Consider the simple kaya toast found at Ah Seng Hainam coffee, an institution tucked away in Amoy Street Hawker Centre. The locale has been serving a Hainanese-style local breakfast since the 1950s, which typically includes kaya toast, two soft boiled eggs, and Nanyang coffee. After 60 years, owner Wong Ah Loke still insists on making breakfast the traditional way. He and his wife go to the stall at 4 a.m. every day to set up a charcoal fire, using the embers to warm up toast and heat the coffee percolators. While they no longer roast their coffee beans, they still make kaya from scratch, mixing coconut milk, eggs, sugar, and pandan leaf to make the distinctive green jam. Along with other touches, such as the charcoal embers, and the coffee style of mixing robusta beans with margarine, sugar, and maize, this is why customers keep coming to their stall.
If new owners take shortcuts, critical facets of hawker culture will be chipped away. KF Seetoh, founder of the hawker food guide Makansutra, laments that “new hawkers are hard to find, few and far between.” Already several dishes, such as Cantonese loh kai yik (stewed chicken wings) and the Hainanese yi buah (sweet glutinous rice cakes, with coconut fillings), are in danger of dying out. “More food will disappear as skills are lost,” says Seetoh, who notes that new hawkers want to sell what’s easy, focusing on quantity over quality. ”It’s about business today, not dedication and passion.”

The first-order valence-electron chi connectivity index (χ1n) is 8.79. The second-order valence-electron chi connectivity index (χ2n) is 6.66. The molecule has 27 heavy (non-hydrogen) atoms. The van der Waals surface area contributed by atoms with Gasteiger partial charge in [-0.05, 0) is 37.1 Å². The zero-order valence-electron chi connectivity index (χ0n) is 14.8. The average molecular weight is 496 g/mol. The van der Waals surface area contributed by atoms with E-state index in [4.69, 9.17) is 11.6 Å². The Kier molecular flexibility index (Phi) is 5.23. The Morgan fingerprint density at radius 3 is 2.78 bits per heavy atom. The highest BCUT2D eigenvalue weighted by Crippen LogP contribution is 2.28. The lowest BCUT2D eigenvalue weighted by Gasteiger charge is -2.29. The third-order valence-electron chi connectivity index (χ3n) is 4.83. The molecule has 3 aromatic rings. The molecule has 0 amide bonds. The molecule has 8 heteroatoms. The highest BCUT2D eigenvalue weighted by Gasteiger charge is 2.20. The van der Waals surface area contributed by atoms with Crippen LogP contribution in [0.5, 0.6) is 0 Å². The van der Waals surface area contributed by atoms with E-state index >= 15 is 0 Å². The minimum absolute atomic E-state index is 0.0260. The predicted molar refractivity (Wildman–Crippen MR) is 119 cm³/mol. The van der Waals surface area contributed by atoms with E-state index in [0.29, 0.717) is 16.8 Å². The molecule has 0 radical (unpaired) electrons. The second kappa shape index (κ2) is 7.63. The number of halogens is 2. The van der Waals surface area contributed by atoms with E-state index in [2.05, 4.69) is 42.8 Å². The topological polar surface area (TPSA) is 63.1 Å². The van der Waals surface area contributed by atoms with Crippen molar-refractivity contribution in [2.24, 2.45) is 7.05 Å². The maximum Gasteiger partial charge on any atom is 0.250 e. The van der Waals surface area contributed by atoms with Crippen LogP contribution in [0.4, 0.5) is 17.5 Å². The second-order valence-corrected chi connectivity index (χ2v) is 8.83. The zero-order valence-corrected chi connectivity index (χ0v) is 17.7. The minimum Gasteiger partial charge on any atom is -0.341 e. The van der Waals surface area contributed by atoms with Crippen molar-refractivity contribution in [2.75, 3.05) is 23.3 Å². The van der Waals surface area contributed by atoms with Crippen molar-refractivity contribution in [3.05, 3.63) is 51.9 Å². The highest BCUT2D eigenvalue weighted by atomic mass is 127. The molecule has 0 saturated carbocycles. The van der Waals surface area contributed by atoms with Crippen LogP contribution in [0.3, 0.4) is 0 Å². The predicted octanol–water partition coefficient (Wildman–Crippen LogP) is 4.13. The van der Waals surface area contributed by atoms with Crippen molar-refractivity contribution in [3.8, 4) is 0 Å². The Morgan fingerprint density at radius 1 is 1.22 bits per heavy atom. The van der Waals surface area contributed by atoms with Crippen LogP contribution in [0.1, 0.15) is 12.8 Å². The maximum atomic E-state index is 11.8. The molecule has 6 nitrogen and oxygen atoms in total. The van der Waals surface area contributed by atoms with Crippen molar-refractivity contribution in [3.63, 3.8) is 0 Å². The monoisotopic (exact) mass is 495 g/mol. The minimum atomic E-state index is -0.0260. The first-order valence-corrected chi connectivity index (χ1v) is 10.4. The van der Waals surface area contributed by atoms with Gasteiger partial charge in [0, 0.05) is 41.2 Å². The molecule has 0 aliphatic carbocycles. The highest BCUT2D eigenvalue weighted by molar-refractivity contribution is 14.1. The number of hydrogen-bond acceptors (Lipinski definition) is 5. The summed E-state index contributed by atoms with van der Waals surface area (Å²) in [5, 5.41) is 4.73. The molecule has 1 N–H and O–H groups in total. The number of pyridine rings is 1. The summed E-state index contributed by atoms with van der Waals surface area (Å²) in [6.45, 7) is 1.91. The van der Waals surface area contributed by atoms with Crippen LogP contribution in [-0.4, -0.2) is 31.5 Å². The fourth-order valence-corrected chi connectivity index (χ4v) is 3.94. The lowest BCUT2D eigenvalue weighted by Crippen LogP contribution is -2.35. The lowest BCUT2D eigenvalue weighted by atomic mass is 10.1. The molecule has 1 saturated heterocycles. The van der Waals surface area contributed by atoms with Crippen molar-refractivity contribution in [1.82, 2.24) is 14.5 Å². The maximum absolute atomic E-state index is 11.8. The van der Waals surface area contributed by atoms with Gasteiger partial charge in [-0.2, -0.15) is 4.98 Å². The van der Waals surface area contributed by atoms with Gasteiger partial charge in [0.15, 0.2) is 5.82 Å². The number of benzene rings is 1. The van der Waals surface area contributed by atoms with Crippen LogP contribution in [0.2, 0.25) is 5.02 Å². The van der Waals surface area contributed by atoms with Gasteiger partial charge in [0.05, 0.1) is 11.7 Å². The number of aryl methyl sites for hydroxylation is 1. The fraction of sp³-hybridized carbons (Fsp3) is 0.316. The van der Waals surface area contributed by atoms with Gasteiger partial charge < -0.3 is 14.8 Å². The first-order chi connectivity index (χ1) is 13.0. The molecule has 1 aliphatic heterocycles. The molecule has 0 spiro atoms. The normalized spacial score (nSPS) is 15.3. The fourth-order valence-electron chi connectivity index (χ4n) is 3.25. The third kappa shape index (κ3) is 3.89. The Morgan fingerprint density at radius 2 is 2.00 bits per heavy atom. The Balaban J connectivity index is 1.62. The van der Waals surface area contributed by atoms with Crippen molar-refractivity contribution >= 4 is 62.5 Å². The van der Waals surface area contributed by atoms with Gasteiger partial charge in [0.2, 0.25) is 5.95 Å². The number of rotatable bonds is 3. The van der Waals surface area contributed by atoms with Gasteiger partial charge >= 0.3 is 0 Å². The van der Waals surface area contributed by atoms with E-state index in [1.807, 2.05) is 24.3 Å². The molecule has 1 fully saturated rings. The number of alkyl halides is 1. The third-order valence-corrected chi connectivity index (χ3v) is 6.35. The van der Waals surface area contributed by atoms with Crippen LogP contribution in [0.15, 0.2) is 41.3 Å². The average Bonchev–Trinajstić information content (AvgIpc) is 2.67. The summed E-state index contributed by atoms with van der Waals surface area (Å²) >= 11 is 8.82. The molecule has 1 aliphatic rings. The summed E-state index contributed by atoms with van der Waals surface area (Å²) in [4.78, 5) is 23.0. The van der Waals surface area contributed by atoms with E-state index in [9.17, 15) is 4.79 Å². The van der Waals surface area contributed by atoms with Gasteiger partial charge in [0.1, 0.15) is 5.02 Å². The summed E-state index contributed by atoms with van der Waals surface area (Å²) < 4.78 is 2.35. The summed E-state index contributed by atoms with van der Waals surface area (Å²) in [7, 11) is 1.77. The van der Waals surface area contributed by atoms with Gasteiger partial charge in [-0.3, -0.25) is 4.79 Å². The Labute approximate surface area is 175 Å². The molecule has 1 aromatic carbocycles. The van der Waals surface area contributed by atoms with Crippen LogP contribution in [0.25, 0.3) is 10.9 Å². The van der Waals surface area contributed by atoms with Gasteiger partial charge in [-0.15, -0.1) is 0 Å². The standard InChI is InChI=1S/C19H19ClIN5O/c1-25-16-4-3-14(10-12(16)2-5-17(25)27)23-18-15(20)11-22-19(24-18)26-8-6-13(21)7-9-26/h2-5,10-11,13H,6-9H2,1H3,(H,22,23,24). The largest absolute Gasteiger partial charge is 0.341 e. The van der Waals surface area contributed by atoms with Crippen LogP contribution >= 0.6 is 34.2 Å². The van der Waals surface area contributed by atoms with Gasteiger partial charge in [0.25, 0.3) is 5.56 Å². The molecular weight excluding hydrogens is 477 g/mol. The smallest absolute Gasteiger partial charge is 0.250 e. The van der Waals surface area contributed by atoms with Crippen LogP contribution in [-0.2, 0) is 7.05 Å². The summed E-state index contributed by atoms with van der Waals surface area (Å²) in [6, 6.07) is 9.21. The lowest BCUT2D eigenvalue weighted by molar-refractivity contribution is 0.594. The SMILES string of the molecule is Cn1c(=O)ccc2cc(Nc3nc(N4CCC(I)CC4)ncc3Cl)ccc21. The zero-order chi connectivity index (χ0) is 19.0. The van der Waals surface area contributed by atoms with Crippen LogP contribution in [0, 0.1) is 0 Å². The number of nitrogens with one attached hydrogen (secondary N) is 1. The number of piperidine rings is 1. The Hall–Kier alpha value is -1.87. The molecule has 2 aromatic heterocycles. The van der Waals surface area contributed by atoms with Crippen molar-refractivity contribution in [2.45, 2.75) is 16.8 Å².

The Singapore government is conscious of the threats to hawker culture. Earlier this year, Singapore’s prime minister, Lee Hsien Loong, announced a bid to make hawker centres places of protected cultural heritage under UNESCO. Other initiatives aim to educate the younger generation and attract them to the hawker trade. There are also calls for a new hawker centre management model that reduces capital costs for hawkers and is oriented around their role providing affordable meals to the public.
This phenomenon isn’t unique to Singapore—other cities, such as Hong Kong, are seeing street market culture disappear. But hawkers have long been symbols of resilience. Wong is optimistic that future generations will continue their traditions, even if they tweak their practices to adapt with the times. “As long as one does [one’s work] well and continues to persist,” he tells me, “traditions and skills will continue to be preserved and passed on.”